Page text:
So, according to Suzuki, the only one thing is that the Laṅkāvatāra-sūtra was certainly compiled before 443 CE when the second Chinese translation was done by Guṇabhadra, who had come to China in 435 CE. The Guṇabhadra’s version is titled The Laṅkāvatāra Treatsue Sūtra (楞伽阿跋多羅寶經;Lengqieabaduoluobaojing)[10] . This version in four fasciculi is also called the Liu-song version because it was translated in the Liusong dynasty (420 -479 CE) and its title is the same as that of Dharmaraksha version. This Guṇabhadra translation has been handed down from the founder of Chinese Chan Bodhidharma just before he went back India, to the Second Patriarch Huike, with the following careful recommendations:

卷,亦用付汝. 即是如來心地要門,令諸眾生開示悟入. 」[11]

“I have here the Laṅkāvatāra in four fascicles which I now pass to you. It contains the essential teaching concerning the mind-ground of the Tathāgata, by means of which you lead all sentient beings to the truth of Buddhism.”[12]

Thus, the Guṇabhadra translation of the Laṅkāvatārasūtra is very important in Chan Buddhism because it is used by Chan masters as a representative of “the seal of enlightened mind” (xinyin) to accredit to their disciples, as the above Chan legend. This Guṇabhadra version was also chosen to translate from Chinese into Tibetan in the ninth century CE.

The third Chinese translation of the Laṅkāvatāra-sūtra was made by Bodhiruci in ten fasciculi in 513 CE in the Northern Wei dynasty (386-534), so it is also called the Wei version and has a simple title The Laṅkāvatāra Sūtra (入楞伽經 rulengqiejing)[13] .

The fourth Chinese translation entitled The Mahāyāna Laṅkāvatāra Sūtra (大乘入楞伽經 dashengrulengqiejing)[14] was made by Śikshānanda as the chief translator in 700 -704 CE in the Tang dynasty (618-907 CE), so this translation is also called the Tang version. This final Chinese translation in seven fasciculi of the Laṅkāvatāra-sūtra was made at the order of the regnant Empress Wu (624-705 CE) after Śikṣānanda had translated the Avataṃsakasūtra in 80 fasciculi into Chinese. This translation is said to have made from five separate Sanskrit editions for accuracy and the translator Śikṣānanda had returned back India before the final edits to this version were made, so other monks such as Fuli and Facang continued to revise the translation made by Śikṣānanda.[15]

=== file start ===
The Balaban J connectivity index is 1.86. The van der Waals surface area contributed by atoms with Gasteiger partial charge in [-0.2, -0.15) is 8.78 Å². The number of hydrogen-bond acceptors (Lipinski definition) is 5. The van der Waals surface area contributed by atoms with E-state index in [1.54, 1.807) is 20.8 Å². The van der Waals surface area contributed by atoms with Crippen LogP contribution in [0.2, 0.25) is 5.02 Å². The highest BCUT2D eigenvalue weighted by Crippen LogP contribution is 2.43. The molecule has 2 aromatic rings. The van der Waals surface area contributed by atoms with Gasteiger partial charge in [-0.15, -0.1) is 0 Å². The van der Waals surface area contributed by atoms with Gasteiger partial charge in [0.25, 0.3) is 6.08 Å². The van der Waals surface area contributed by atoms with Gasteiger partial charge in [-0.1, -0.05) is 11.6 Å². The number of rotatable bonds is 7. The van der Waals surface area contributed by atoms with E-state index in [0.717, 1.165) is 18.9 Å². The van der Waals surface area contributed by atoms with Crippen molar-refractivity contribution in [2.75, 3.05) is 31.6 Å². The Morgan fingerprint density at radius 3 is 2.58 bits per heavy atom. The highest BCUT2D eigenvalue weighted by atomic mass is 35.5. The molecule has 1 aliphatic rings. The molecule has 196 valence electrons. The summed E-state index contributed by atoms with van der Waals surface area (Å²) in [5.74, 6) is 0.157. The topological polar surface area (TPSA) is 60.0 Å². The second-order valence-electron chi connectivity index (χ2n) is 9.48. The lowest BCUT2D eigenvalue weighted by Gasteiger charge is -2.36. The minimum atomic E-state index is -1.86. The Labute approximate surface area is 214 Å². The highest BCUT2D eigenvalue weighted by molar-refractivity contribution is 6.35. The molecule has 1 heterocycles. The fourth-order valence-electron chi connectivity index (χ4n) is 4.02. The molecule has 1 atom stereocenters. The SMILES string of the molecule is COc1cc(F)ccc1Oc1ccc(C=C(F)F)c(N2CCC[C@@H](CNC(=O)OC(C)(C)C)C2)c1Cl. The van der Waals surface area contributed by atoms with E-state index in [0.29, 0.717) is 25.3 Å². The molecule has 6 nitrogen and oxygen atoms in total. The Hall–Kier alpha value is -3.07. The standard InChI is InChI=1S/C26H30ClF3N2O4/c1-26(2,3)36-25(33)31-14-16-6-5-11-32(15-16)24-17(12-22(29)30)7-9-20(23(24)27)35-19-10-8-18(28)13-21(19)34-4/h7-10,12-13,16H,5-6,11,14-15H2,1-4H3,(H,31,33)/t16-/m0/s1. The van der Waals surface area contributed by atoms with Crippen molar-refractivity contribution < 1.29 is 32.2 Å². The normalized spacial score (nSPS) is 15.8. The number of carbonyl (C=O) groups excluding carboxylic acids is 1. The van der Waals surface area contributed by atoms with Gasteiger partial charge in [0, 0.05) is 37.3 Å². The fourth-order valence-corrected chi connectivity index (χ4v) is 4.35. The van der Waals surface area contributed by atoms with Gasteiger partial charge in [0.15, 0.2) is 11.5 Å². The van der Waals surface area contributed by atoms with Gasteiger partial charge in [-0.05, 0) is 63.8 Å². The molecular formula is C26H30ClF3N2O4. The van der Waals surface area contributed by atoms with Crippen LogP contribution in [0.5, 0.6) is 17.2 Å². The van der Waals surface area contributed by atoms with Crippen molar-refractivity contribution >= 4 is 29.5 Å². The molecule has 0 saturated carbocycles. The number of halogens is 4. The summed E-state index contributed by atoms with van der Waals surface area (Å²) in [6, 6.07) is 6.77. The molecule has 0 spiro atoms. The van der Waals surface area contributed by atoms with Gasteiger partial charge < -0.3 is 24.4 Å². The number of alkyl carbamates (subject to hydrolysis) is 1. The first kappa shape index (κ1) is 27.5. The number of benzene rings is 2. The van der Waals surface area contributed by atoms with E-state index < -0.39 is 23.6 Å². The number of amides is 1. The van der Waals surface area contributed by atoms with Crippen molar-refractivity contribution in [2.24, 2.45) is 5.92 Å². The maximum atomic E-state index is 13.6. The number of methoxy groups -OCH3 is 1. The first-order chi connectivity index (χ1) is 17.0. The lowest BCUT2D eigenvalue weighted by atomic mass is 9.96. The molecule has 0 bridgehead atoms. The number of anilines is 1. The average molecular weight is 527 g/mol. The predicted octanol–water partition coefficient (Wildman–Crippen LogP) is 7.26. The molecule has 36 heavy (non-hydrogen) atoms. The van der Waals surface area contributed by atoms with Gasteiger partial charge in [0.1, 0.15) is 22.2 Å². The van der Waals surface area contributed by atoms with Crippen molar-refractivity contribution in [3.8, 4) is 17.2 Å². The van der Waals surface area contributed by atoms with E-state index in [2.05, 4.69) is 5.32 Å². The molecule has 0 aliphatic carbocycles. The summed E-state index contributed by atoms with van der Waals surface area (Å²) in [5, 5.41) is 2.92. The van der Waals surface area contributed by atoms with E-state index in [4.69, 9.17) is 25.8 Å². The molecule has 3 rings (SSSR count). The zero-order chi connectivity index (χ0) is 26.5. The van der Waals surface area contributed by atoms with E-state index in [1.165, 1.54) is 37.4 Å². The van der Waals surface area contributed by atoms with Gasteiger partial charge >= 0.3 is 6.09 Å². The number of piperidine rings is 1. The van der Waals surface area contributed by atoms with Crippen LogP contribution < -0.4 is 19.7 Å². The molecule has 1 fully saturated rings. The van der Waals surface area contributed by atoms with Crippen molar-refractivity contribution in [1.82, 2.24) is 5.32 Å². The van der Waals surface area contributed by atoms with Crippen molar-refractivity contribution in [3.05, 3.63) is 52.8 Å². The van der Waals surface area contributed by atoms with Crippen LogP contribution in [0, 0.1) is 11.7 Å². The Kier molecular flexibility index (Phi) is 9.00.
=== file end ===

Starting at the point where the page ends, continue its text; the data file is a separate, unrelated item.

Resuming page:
Other scholars also agree that the Laṅkāvatāra-sūtra was composed after the time of Vasubandhu due to the fact that the sūtra contains the unique doctrine of Ālayavijñāna-Tathāgatagarbha which was not found in works of Asaṅga and Vasubandhu, founders of the Yogācāra school. Hajime Nakamura said that the Laṅkāvatāra-sūtra was compiled about 400 CE and also was impossible before the time of Vasubandhu.[16]

Jikido Takasaki wrote the following worth commentary:

The Laṅkāvatāra-sūtra belongs to the group of Mahāyāna sūtras in the third period, the period after Asaṅga and Vasubandhu, and since it already existed at the end of the fourth century CE, the date of Vasubandhu, to whom it was unknown, should be sometime in the fourth century, and assumes that the Laṅkāvatāra-sūtra is also one of the later compositions, since it expresses concurrently the vijñaptimātra theory and Tathāgatagarbha theory, two theories unknown to Nāgārjuna. Furthermore, because of its unique doctrine of the identification of Ālayavijñāna with Tathāgatagarbha, a doctrine that is not found even in the works of Asaṅga and Vasubandhu, the Laṅkāvatāra-sūtra is sometimes regarded as of a date later than Vasubandhu.[17]

However, some scholars disagree with this view and attempt to prove that the Laṅkāvatāra-sūtra was composed earlier than Vasubandhu. A representative of this view is Suah Kim, a Korean Buddhist researcher, who based on the existence of two commentaries on the Laṅkāvatāra-sūtra of Āryadeva to affirm the date of the sūtra in about 250 CE. Kim writes that:

I have shown that the early or original form of the Laṅkāvatāra-sūtra, the four-volume version, was known to Āryadeva. However, the other two versions of the Laṅkāvatāra-sūtra, the ten-volume and the seven-volume versions, appeared after Āryadeva’s time. Therefore, I conclude that Vasubandhu must have utilized the latter two versions of the Laṅkāvatāra-sūtra. Furthermore, Āryadeva and Vasubandhu examined the Laṅkāvatāra-sūtra with quite different approaches. Āryadeva studied the four-volume version of the Laṅkāvatāra-sūtra to present the doctrines of Mahāyāna Buddhism from an ontological approach. His examination of the four-volume version of the Laṅkāvatāra-sūtra is significant because this version of the Laṅkāvatāra-sūtra contains the original teachings on the cittamātra. Vasubandhu, on the other hand, explored and interpreted the two latter versions of the Laṅkāvatāra-sūtra that contain the theory of mind-only (vijñaptimātra) from an epistemological approach.[18]